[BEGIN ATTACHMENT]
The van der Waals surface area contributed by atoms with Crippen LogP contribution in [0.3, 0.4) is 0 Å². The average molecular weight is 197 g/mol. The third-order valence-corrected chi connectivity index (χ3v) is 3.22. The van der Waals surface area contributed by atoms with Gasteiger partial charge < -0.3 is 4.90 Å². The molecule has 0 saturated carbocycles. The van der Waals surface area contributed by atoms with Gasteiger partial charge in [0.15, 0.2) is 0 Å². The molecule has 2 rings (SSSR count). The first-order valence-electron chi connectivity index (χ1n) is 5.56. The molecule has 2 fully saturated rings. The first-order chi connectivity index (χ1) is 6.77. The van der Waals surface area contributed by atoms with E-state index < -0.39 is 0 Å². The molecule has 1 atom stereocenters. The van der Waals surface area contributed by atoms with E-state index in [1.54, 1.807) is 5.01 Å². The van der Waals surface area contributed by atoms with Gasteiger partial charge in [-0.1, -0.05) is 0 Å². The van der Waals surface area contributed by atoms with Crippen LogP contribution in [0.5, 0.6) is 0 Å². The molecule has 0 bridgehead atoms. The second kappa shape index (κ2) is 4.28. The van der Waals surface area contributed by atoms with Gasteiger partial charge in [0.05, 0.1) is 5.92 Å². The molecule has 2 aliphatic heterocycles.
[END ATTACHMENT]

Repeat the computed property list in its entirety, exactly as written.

The van der Waals surface area contributed by atoms with Crippen LogP contribution in [0.3, 0.4) is 0 Å². The average molecular weight is 197 g/mol. The third-order valence-corrected chi connectivity index (χ3v) is 3.22. The van der Waals surface area contributed by atoms with Gasteiger partial charge < -0.3 is 4.90 Å². The molecule has 0 saturated carbocycles. The van der Waals surface area contributed by atoms with Gasteiger partial charge in [0.15, 0.2) is 0 Å². The molecule has 2 rings (SSSR count). The first-order valence-electron chi connectivity index (χ1n) is 5.56. The molecule has 2 fully saturated rings. The first-order chi connectivity index (χ1) is 6.77. The van der Waals surface area contributed by atoms with E-state index < -0.39 is 0 Å². The molecule has 1 atom stereocenters. The van der Waals surface area contributed by atoms with E-state index in [1.54, 1.807) is 5.01 Å². The van der Waals surface area contributed by atoms with Gasteiger partial charge in [-0.1, -0.05) is 0 Å². The van der Waals surface area contributed by atoms with Crippen LogP contribution in [0.5, 0.6) is 0 Å². The molecule has 0 bridgehead atoms. The second kappa shape index (κ2) is 4.28. The van der Waals surface area contributed by atoms with Gasteiger partial charge in [0.05, 0.1) is 5.92 Å². The molecule has 2 aliphatic heterocycles.